Discussion



Administration of heparin during bypass surgery and perioperative use of aspirin have been considered protective against development of venous thromboembolism (VTE).[2],[3],[4] Intermittent pneumatic compression devices applied to lower limbs reduces the incidence of VTE.[1],[2],[5] One study carried on patients undergoing orthopedic surgeries revealed that incidence of postoperative VTE had reduced by 60%–70%, due to intermittent pneumatic compression devices.[5] Various risk factors for VTE after cardiac bypass surgery are described such as immobility, delayed recovery, chronic heart failure, obesity, hyperlipidemia, and heparin-induced thrombocytopenia (Type 2).[2] This patient required inotropes for 3 days and Bi-pap for 4 days so that early mobilization of patient was not possible. VTE prophylaxis was indicated in this case, but heparin was not given because of postoperative blood loss and nasal trauma. Patient desaturated and collapsed after mobilization on 5th postoperative day. Airway pressures and compliance of lungs were normal. There were no frothy secretions in endotracheal tube suggestive of no pulmonary edema. All these features made us to think of PE instead of acute coronary syndrome. Various signs and symptoms described with PE are routinely seen in postbypass periods.[2] Big confusion lies in diagnosing a PE after cardiac bypass.[2] Compression venous ultrasound of lower limbs did not show any DVT. TEE did not show thrombus. Presence of thrombus in pulmonary artery on TEE confirms the diagnosis of PE, but its absence does not rule out possibility of PE.[1] There was no patent foramen ovale which could have explained paradoxical embolism and cerebral infarct.[6] TEE helped in ruling out other causes of circulatory collapse.[6] Poor LV and RV functions were thought to be related with prolonged resuscitation. Biomarkers such as neutrophil gelatinase-associated lipocalin, brain natriuretic peptide, cystatin, and troponin are not specific for PE or ACS.[1] D-dimer levels can be high up to 500 ng/ml in old patients or in immediate postoperative period.[1] In this patient, D-dimer levels were found to be 10,600 ng/ml. D-dimer test is sensitive though not specific for APE.[1] RV infarct is difficult to differentiate from APE, but ECG changes did not support RV myocardial infarction. Clinical suspicion from history and few signs such as low airway pressures, absence of pulmonary edema, nonspecific ST-segment changes on ECG, and very high levels of D-dimers helped in diagnosis of APE. CTPA helped in confirmation of diagnosis. IABP support helped to recover from postarrest myocardial dysfunction.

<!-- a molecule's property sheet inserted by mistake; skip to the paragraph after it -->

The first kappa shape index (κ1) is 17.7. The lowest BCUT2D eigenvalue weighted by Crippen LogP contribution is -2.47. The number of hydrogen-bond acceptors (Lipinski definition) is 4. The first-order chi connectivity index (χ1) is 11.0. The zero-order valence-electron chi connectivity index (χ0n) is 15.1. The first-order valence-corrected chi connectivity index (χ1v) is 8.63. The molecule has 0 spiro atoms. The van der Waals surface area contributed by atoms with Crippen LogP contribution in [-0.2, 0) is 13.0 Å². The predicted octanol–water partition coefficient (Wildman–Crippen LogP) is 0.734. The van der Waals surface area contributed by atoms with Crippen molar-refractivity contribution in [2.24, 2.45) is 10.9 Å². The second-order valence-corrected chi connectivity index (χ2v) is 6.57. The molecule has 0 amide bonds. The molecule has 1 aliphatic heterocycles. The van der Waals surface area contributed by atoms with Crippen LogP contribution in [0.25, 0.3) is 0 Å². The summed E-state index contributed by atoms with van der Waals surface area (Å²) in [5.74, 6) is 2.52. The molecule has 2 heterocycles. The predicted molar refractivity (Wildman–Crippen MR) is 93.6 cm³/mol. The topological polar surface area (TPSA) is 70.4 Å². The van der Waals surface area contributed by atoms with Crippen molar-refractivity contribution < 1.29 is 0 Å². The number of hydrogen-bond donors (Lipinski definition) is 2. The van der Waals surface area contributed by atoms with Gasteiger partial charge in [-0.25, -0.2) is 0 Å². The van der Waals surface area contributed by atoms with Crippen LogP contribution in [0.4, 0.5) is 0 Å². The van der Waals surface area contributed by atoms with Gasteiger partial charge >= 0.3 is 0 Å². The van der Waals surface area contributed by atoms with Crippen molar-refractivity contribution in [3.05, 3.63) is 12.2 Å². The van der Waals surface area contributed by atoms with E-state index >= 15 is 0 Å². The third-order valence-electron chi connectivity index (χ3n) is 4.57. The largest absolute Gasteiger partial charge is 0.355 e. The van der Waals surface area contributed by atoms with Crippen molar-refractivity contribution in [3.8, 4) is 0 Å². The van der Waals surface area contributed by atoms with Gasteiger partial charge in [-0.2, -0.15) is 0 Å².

Surgical pulmonary embolectomy was considered as high-risk procedures because of neurological deficit, circulatory shock, and sternal fractures encountered during chest compressions. Pharmacological thrombolysis or transcatheter thrombolysis was not done due to chances of rebleeding from fractured sternum and secondary hemorrhage in infarcted brain.

Declaration of patient consent

The authors certify that they have obtained all appropriate patient consent forms. In the form the patient(s) has/have given his/her/their consent for his/her/their images and other clinical information to be reported in the journal. The patients understand that their names and initials will not be published and due efforts will be made to conceal their identity, but anonymity cannot be guaranteed.

Financial support and sponsorship

Nil.

Conflicts of interest

There are no conflicts of interest.